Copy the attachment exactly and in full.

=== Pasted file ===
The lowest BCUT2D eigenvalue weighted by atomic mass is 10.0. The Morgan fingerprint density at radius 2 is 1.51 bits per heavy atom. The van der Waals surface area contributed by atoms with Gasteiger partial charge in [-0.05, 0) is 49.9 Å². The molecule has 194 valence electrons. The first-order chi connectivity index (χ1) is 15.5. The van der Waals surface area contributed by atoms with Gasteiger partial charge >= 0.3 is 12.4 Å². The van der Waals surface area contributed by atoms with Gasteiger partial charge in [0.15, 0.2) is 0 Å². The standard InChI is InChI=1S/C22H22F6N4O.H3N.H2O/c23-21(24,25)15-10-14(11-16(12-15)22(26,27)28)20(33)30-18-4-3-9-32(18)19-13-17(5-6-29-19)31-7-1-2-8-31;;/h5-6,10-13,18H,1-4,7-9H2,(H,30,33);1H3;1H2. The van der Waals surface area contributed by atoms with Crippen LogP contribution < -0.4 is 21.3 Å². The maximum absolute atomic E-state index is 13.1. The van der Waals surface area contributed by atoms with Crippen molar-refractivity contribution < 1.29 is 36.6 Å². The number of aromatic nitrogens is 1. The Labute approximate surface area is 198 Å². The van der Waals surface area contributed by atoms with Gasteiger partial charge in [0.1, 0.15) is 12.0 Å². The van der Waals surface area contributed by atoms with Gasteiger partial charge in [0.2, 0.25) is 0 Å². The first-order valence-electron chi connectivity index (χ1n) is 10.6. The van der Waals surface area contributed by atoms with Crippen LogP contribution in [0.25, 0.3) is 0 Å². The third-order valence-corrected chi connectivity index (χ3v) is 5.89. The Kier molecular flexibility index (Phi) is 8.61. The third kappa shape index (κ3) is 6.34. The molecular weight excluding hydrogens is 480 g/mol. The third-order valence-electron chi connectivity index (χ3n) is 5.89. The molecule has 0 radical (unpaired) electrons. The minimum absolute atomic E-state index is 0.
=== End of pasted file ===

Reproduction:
The lowest BCUT2D eigenvalue weighted by atomic mass is 10.0. The Morgan fingerprint density at radius 2 is 1.51 bits per heavy atom. The van der Waals surface area contributed by atoms with Gasteiger partial charge in [-0.05, 0) is 49.9 Å². The molecule has 194 valence electrons. The first-order chi connectivity index (χ1) is 15.5. The van der Waals surface area contributed by atoms with Gasteiger partial charge >= 0.3 is 12.4 Å². The van der Waals surface area contributed by atoms with Gasteiger partial charge in [0.15, 0.2) is 0 Å². The standard InChI is InChI=1S/C22H22F6N4O.H3N.H2O/c23-21(24,25)15-10-14(11-16(12-15)22(26,27)28)20(33)30-18-4-3-9-32(18)19-13-17(5-6-29-19)31-7-1-2-8-31;;/h5-6,10-13,18H,1-4,7-9H2,(H,30,33);1H3;1H2. The van der Waals surface area contributed by atoms with Crippen LogP contribution < -0.4 is 21.3 Å². The maximum absolute atomic E-state index is 13.1. The van der Waals surface area contributed by atoms with Crippen molar-refractivity contribution < 1.29 is 36.6 Å². The number of aromatic nitrogens is 1. The Labute approximate surface area is 198 Å². The van der Waals surface area contributed by atoms with Gasteiger partial charge in [0.1, 0.15) is 12.0 Å². The van der Waals surface area contributed by atoms with Gasteiger partial charge in [0.2, 0.25) is 0 Å². The first-order valence-electron chi connectivity index (χ1n) is 10.6. The van der Waals surface area contributed by atoms with Crippen LogP contribution in [0.25, 0.3) is 0 Å². The third-order valence-corrected chi connectivity index (χ3v) is 5.89. The Kier molecular flexibility index (Phi) is 8.61. The third kappa shape index (κ3) is 6.34. The molecular weight excluding hydrogens is 480 g/mol. The third-order valence-electron chi connectivity index (χ3n) is 5.89. The molecule has 0 radical (unpaired) electrons. The minimum absolute atomic E-state index is 0.